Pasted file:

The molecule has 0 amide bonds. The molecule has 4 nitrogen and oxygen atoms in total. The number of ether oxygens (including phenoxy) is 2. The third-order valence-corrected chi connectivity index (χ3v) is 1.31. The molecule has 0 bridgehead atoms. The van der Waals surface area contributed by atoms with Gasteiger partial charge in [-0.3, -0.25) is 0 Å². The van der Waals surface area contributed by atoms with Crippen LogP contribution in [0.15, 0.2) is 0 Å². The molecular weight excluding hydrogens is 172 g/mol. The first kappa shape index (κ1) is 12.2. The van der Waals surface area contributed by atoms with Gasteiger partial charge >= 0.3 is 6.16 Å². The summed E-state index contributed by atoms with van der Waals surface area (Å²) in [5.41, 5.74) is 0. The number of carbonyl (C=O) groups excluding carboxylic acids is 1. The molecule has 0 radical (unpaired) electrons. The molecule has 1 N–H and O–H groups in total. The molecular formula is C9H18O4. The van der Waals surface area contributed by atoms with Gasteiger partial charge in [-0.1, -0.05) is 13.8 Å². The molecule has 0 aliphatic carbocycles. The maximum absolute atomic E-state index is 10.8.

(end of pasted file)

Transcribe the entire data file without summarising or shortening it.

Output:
The molecule has 0 amide bonds. The molecule has 4 nitrogen and oxygen atoms in total. The number of ether oxygens (including phenoxy) is 2. The third-order valence-corrected chi connectivity index (χ3v) is 1.31. The molecule has 0 bridgehead atoms. The van der Waals surface area contributed by atoms with Gasteiger partial charge in [-0.3, -0.25) is 0 Å². The van der Waals surface area contributed by atoms with Crippen LogP contribution in [0.15, 0.2) is 0 Å². The molecular weight excluding hydrogens is 172 g/mol. The first kappa shape index (κ1) is 12.2. The van der Waals surface area contributed by atoms with Gasteiger partial charge >= 0.3 is 6.16 Å². The summed E-state index contributed by atoms with van der Waals surface area (Å²) in [5.41, 5.74) is 0. The number of carbonyl (C=O) groups excluding carboxylic acids is 1. The molecule has 0 radical (unpaired) electrons. The molecule has 1 N–H and O–H groups in total. The molecular formula is C9H18O4. The van der Waals surface area contributed by atoms with Gasteiger partial charge in [-0.1, -0.05) is 13.8 Å². The molecule has 0 aliphatic carbocycles. The maximum absolute atomic E-state index is 10.8.